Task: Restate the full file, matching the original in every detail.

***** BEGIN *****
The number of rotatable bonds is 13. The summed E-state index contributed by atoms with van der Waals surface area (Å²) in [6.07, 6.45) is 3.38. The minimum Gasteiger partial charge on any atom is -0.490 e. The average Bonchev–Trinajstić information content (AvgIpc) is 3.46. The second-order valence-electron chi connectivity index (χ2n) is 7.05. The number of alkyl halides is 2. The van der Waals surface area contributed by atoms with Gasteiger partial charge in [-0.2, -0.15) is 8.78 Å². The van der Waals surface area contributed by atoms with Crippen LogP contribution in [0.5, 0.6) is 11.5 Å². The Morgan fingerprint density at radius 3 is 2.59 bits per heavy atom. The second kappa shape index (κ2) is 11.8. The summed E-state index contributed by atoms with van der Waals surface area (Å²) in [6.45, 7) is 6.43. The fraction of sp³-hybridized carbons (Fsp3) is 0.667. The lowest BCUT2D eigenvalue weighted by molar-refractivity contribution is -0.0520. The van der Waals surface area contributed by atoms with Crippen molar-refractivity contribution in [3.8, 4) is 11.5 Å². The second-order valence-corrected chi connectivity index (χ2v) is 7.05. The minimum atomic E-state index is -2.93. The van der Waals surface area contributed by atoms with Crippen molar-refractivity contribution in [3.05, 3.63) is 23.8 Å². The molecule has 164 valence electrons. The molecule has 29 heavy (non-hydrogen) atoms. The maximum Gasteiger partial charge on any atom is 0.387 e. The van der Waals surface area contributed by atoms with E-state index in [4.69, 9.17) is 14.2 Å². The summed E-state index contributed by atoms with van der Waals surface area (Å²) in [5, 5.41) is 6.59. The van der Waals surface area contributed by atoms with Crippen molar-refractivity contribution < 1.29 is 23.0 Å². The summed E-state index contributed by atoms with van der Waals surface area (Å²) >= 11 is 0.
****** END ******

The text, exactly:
The number of rotatable bonds is 13. The summed E-state index contributed by atoms with van der Waals surface area (Å²) in [6.07, 6.45) is 3.38. The minimum Gasteiger partial charge on any atom is -0.490 e. The average Bonchev–Trinajstić information content (AvgIpc) is 3.46. The second-order valence-electron chi connectivity index (χ2n) is 7.05. The number of alkyl halides is 2. The van der Waals surface area contributed by atoms with Gasteiger partial charge in [-0.2, -0.15) is 8.78 Å². The van der Waals surface area contributed by atoms with Crippen LogP contribution in [0.5, 0.6) is 11.5 Å². The Morgan fingerprint density at radius 3 is 2.59 bits per heavy atom. The second kappa shape index (κ2) is 11.8. The summed E-state index contributed by atoms with van der Waals surface area (Å²) in [6.45, 7) is 6.43. The fraction of sp³-hybridized carbons (Fsp3) is 0.667. The lowest BCUT2D eigenvalue weighted by molar-refractivity contribution is -0.0520. The van der Waals surface area contributed by atoms with Crippen molar-refractivity contribution in [3.8, 4) is 11.5 Å². The second-order valence-corrected chi connectivity index (χ2v) is 7.05. The minimum atomic E-state index is -2.93. The van der Waals surface area contributed by atoms with Crippen molar-refractivity contribution in [3.05, 3.63) is 23.8 Å². The molecule has 164 valence electrons. The molecule has 29 heavy (non-hydrogen) atoms. The maximum Gasteiger partial charge on any atom is 0.387 e. The van der Waals surface area contributed by atoms with E-state index in [4.69, 9.17) is 14.2 Å². The summed E-state index contributed by atoms with van der Waals surface area (Å²) in [5, 5.41) is 6.59. The van der Waals surface area contributed by atoms with Crippen molar-refractivity contribution < 1.29 is 23.0 Å². The summed E-state index contributed by atoms with van der Waals surface area (Å²) >= 11 is 0.